BEIRUT — Intense clashes erupted Thursday in southern Yemen between forces loyal to the beleaguered president and the Shiite rebels whose assaults have pushed the Arabian Peninsula country into chaos.
Airstrikes targeted the palace of Abed Rabbo Mansour Hadi in the southern port city of Aden, to which he fled last month after escaping captivity by the rebels, known as Houthis. The rebels now control the capital, Sanaa.
The air raids followed a siege earlier in the day at the airport in Aden, where Hadi has set up a rival governing authority. The split raises the specter of an all-out civil war and could drag Yemen into a proxy conflict between the region’s two most powerful countries: Sunni Saudi Arabia and Shiite Iran. Hadi’s authority in the south is backed by Riyadh, while the Houthis, who are followers of the Zaydi sect of Shiite Islam, have received increasing support from Tehran.
Hadi’s allies blamed Thursday’s airstrikes on the Houthis, who seized warplanes and other military equipment during their march on Sanaa in September and in battles elsewhere against tribal forces and the country’s powerful al-Qaeda affiliate. Hadi was unharmed in the air raids, officials close to him told local media. They also said the palace was not damaged.
“The two airstrikes by the Houthis are a form of extremism and an act of aggression,” the governor of Aden province, Abdul-Aziz bin Habtoor, said in a televised address.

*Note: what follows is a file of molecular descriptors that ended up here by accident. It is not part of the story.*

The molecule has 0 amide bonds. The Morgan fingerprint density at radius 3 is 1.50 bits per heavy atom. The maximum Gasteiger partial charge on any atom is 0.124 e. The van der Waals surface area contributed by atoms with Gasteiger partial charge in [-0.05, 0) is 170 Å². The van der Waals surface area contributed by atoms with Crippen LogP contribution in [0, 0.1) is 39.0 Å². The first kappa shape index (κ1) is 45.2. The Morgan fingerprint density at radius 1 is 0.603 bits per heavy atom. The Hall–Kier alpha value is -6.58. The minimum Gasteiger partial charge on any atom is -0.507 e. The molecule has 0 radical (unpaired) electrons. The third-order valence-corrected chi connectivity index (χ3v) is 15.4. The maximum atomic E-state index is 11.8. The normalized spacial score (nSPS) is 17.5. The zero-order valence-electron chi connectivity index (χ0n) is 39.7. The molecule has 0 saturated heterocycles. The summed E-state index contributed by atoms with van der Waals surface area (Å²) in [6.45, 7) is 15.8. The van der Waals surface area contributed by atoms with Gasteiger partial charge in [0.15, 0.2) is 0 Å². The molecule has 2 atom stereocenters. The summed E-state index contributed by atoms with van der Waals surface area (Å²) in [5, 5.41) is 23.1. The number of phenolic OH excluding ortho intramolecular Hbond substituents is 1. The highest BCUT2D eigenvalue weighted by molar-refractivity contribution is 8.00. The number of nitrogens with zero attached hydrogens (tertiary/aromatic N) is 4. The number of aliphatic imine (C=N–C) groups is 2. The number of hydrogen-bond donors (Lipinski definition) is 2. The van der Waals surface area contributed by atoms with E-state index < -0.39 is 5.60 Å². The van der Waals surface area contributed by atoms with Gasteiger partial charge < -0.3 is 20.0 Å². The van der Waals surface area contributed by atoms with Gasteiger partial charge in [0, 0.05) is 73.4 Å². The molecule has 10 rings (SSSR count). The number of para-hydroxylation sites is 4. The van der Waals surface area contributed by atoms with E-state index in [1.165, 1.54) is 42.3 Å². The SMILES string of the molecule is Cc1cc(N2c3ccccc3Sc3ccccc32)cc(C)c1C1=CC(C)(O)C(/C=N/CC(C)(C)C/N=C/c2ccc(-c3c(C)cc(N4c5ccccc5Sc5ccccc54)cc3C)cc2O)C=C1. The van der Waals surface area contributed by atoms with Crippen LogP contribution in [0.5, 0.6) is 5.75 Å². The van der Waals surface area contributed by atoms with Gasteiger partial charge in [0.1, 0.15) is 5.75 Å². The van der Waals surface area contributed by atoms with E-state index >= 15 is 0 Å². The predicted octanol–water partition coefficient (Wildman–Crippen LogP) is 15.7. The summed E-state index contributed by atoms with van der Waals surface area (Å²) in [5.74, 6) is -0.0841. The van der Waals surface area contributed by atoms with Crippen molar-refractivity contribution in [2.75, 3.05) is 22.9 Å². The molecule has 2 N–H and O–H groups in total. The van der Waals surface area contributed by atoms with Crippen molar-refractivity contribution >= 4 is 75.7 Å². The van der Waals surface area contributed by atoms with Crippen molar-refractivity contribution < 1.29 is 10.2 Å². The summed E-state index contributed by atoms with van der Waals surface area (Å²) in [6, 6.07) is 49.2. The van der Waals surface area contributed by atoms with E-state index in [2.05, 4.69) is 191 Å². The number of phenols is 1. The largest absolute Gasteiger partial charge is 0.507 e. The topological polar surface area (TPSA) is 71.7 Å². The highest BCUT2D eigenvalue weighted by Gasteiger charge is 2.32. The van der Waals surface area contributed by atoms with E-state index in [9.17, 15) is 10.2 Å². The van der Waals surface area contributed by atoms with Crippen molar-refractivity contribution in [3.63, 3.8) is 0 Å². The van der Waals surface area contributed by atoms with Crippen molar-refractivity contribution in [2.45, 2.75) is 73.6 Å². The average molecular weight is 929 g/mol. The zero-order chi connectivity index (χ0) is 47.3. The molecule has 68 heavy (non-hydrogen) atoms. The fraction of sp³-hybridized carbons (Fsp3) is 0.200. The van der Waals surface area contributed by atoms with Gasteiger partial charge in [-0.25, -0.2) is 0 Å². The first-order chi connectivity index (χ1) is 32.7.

The air raids followed clashes earlier in the day at Aden’s airport that killed at least six people, according to Yemeni media reports. The fighting at the airport pitted Hadi’s forces against military units in the south that have remained loyal to Ali Abdullah Saleh, an autocrat who was ousted as president by an uprising that began in 2011.
Mortar rounds were fired at the airport, local media reported. Pro-Hadi forces reportedly repelled the assault, with reinforcements arriving from Hadi’s defense minister, Mahmoud al-Subaihi.
Citing an unidentified official, the Associated Press reported that the fighting damaged one of Hadi’s presidential planes, a Boeing 747. The AP also reported that 100 passengers on a Cairo-bound flight were forced to deplane and rush inside the terminal because of the clashes.
After the airport fighting, pro-Hadi forces captured a military base that housed a unit loyal to Saleh.
Earlier this month, Subaihi fled to Aden from Sanaa, where the Houthis had placed him under house arrest after toppling the Hadi-led government. The Houthis also placed Hadi under house arrest and compelled him to resign. After escaping to Aden, Hadi rescinded his resignation, saying he was the country’s legitimate president.
The involvement of pro-Saleh forces in the fighting adds to widespread suspicion in Yemen that the former leader has conspired against Hadi by aiding the Houthi advances. In November, the U.N. Security Council imposed sanctions on Saleh for allegedly undermining stability in Yemen.
In a sign of support for Hadi, Saudi Arabia, the United Arab Emirates and Bahrain have dispatched ambassadors to Aden after dismantling their embassies in Sanaa last month.
Iran has offered to supply the Houthi-controlled government with gas, build it a power plant and finalize a deal for 14 direct flights between the two countries every week.